“This generation will never vote for the next president or prime minister if there’s not an online election system,” said Kaspersky. “If we don’t have digital IDs even just for government services and online voting that will be the end of democracy. We need to make the system more secure first to make sure the kids don’t ruin it.”

At number two on Kasperky’s list is social media, which he says can be a very dangerous tool in the wrong hands. With traditional media you know who is responsible for the quality and veracity of the information published, but there’s no such controls in the world of social media. He’s fearful that social media is destined to become a dangerous propaganda tool.

“Social media was used to make the Arab Spring hotter, but not all the reports were correct,” said Kaspersky.

Every country has “sleeping problems” and Kaspersky said social media can allow people to light fires under those problems, turning them into revolutions.

“I’m afraid every country could become victims of this sort of attack. Except maybe Switzerland; they’re happy,” joked Kasperky. “China is the only country that’s safe, they have the Chinese firewall and international social media is not allowed.”

Faced with two extremes of 100 per cent freedom or 100 per cent China, both of which Kaspersky calls bad ideas, he said he doesn’t know what the answer is.

And the number one security challenge on Kaspersky’s list is the threat of cyber-war, fueled by attacks on unprotected industrial systems. Everything from power grids to hotel elevators and prison security doors are controlled by IT systems called SCADA, or supervisory control and data acquisition. These systems are old and vulnerable, said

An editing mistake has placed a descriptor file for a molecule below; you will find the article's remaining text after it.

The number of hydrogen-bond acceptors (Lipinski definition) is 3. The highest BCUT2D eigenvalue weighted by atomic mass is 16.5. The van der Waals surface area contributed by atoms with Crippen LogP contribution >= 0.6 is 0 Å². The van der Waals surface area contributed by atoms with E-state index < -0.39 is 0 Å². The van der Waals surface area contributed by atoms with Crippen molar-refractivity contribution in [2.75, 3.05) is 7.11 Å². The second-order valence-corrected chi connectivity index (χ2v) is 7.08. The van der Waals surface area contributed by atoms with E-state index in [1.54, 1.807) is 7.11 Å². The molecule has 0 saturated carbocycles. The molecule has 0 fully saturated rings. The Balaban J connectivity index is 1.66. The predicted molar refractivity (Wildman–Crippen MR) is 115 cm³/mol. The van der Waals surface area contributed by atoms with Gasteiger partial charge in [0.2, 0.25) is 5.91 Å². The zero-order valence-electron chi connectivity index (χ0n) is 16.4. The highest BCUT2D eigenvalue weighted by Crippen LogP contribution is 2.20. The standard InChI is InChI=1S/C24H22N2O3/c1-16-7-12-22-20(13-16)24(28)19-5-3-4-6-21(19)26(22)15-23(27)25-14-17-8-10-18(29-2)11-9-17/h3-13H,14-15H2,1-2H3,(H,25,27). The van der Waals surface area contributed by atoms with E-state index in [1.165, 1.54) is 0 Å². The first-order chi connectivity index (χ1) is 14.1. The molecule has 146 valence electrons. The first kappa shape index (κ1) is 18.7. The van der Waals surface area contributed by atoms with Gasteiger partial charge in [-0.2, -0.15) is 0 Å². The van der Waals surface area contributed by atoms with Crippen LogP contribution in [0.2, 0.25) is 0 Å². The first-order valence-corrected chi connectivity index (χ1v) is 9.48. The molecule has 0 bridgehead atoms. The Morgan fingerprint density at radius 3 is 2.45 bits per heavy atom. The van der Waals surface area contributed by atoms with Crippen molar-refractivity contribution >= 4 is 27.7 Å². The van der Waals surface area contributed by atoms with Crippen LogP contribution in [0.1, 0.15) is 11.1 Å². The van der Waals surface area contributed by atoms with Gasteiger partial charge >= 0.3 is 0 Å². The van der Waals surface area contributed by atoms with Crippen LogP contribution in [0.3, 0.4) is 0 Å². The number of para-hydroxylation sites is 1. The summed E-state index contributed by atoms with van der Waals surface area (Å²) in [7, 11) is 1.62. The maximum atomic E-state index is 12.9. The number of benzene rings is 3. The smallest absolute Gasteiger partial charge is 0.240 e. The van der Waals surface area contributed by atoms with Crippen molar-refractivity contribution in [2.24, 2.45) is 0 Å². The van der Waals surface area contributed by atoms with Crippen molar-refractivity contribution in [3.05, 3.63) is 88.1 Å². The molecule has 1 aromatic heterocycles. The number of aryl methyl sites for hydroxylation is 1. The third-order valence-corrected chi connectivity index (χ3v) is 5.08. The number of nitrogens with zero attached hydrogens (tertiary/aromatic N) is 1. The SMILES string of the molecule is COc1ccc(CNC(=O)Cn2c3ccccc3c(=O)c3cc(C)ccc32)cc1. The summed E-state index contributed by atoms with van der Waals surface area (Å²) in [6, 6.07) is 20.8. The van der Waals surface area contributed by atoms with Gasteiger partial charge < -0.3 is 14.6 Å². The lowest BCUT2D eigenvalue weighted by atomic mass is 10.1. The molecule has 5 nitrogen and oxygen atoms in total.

Kaspersky, often running on outdated Windows or Linux systems or even MS-DOS. Many were designed 20 years ago and haven’t been updated since and the 2003 blackouts on the East Coast, he said, were caused by a computer worm that damaged Unix systems.

“An attack could seriously damage the infrastructure of the nation, and there’s no protection against that,” said Kaspersky. “I’m really afraid that cyber wars are the worst-case scenario, because cyber-weapons are much easier to develop and costs much less money. Cyber-weapons replicate themselves.”

There’s also the fact that cyber-weapons often won’t recognize their targets. A nation might build a cyber-weapon to attack a power plant in a neighbouring country, but many power plant control systems are similar so containing the attack can be impossible, with a high risk of collateral damage.

“The only way to prevent this is to redesign all the IT systems that run industrial facilities to run on a secure operating system,” said Kaspersky. “If we had a plan to do that within five years I’m afraid software engineers would be paid as much as football stars, because there’s not enough of them to do all the work.”

In the interim, he said there must be international cooperation and agreements to not develop cyber-weapons and not educate others in their development.

“A cyber-weapon is a boomerang,” he warns. “Sooner or later it will fly back to you.”

Follow Jeff Jedras on Twitter: @JeffJedrasCDN.